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Mango value chain improvement through postharvest research and development: a developing country case study

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Malik, A.U., Amin, M., Mazhar, M., Johnson, P.J., Hofman, P. J., Campbell, J. A., Holmes, R., Rehman, A., Dunne, A.J., Mehdi, M., Adeel, A., Ayyaz, S., Sun, T. and Collins, R.J. (2017) Mango value chain improvement through postharvest research and development: a developing country case study. Acta Horticulturae, 1183 .

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Article Link: http://dx.doi.org/10.17660/ActaHortic.2017.1183.58


Pakistan is one of the major mango-producing and -exporting countries in the world. During 2007-15, significant postharvest research and development (R&D) work was conducted under the Australian-funded ASLP mango supply chain management/value chain improvement projects (two phases). The project started by laying a postharvest foundation R&D infrastructure in 2007. Fruit quality losses in supply chains were documented. Protocols were developed for maturity testing, de-sapping, storage/sea-freighting, and ripening and postharvest disease management of major mango cultivars. Quantity loss (unmarketable fruit) was around 20% while quality loss (affecting price) was 65 and 70% in Sindhri and Samar Bahisht Chaunsa mango, respectively. Sap burn and postharvest diseases were the most important fruit quality issues at retail. Cultivars differed in terms of fruit harvest maturity indicators, postharvest treatment response, controlled atmosphere conditions and temperatures for storage and ripening. Besides physical de-sapping (on racks), lime wash (de-stemming and dipping fruit in 0.5% lime solution for 2-3 min) was also found to be effective, with morning being the best time for fruit picking. Significant relationships of production locality, orchard management, nutrition (Ca, B and K) and pre-cooling were found with postharvest disease incidence. Postharvest hot-water fungicidal dip of Scholar (active ingredient (a.i.) fludioxonil), Amistar (a.i. azoxystrobin) and Sportak (a.i. procholaz) gave significant fruit disease control. An integrated approach of good production practices, right maturity, correct postharvest fungicidal treatments and pre-cooling was an effective strategy for reducing disease incidence and maintaining better shelf-life at retail. On the basis of R&D and interventions, significant improvement was brought to the local mango industry and export. Sindhri mangoes were sea-freighted commercially to the EU and UK with good fruit quality outturn and overall postharvest life of 40-45 days.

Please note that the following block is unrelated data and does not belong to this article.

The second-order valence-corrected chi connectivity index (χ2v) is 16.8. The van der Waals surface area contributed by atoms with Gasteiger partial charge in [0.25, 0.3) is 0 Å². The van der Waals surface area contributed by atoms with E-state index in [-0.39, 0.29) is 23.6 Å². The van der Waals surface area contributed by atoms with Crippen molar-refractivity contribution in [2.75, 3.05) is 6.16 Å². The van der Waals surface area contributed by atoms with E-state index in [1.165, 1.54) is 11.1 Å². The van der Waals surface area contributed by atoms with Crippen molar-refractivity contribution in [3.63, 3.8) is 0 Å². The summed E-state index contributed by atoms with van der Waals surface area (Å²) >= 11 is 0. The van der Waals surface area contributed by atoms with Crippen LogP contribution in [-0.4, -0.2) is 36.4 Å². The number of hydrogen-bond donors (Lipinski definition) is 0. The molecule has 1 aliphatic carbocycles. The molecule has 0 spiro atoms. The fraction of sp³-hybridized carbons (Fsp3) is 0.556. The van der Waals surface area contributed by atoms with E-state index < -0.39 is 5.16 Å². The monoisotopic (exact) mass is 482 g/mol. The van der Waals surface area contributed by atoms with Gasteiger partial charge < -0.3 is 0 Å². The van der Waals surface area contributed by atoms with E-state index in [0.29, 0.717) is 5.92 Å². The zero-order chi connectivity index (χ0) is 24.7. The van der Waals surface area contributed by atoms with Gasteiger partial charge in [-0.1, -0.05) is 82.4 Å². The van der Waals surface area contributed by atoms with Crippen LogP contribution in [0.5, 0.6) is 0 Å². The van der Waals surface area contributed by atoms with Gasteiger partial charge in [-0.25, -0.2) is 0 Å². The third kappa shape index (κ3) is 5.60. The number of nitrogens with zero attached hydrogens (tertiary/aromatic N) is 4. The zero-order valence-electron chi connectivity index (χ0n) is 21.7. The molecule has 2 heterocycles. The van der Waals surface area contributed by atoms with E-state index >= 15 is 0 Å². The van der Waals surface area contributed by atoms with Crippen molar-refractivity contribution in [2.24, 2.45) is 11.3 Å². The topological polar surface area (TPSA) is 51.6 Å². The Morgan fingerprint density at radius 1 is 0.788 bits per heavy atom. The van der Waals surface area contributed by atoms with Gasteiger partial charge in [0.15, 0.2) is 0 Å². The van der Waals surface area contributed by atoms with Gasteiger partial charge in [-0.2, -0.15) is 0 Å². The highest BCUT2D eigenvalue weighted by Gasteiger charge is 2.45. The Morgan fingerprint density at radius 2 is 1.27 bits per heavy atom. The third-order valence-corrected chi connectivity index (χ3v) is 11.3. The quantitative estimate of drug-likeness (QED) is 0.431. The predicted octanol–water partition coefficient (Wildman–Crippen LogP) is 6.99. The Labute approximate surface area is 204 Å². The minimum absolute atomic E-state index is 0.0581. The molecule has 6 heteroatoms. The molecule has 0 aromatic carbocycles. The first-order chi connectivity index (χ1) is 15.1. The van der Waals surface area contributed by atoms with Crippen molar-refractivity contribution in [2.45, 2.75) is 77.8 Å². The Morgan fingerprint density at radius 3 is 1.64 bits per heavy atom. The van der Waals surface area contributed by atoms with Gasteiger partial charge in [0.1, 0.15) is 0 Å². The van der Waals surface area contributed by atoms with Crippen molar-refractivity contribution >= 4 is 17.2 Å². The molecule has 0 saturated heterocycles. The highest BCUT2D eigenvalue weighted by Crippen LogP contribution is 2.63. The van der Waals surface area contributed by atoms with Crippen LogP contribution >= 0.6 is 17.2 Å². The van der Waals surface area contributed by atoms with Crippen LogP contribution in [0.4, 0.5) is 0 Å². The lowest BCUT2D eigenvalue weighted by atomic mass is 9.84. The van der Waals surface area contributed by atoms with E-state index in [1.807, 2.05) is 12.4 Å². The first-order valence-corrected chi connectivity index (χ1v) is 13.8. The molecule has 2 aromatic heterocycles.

Item Type:Article
Business groups:Horticulture and Forestry Science
Keywords:Mangifera indica, export, marketability, storability, supply chain
Subjects:Plant culture > Harvesting, curing, storage
Plant culture > Fruit and fruit culture
Live Archive:12 Jan 2018 05:48
Last Modified:01 Dec 2022 02:01

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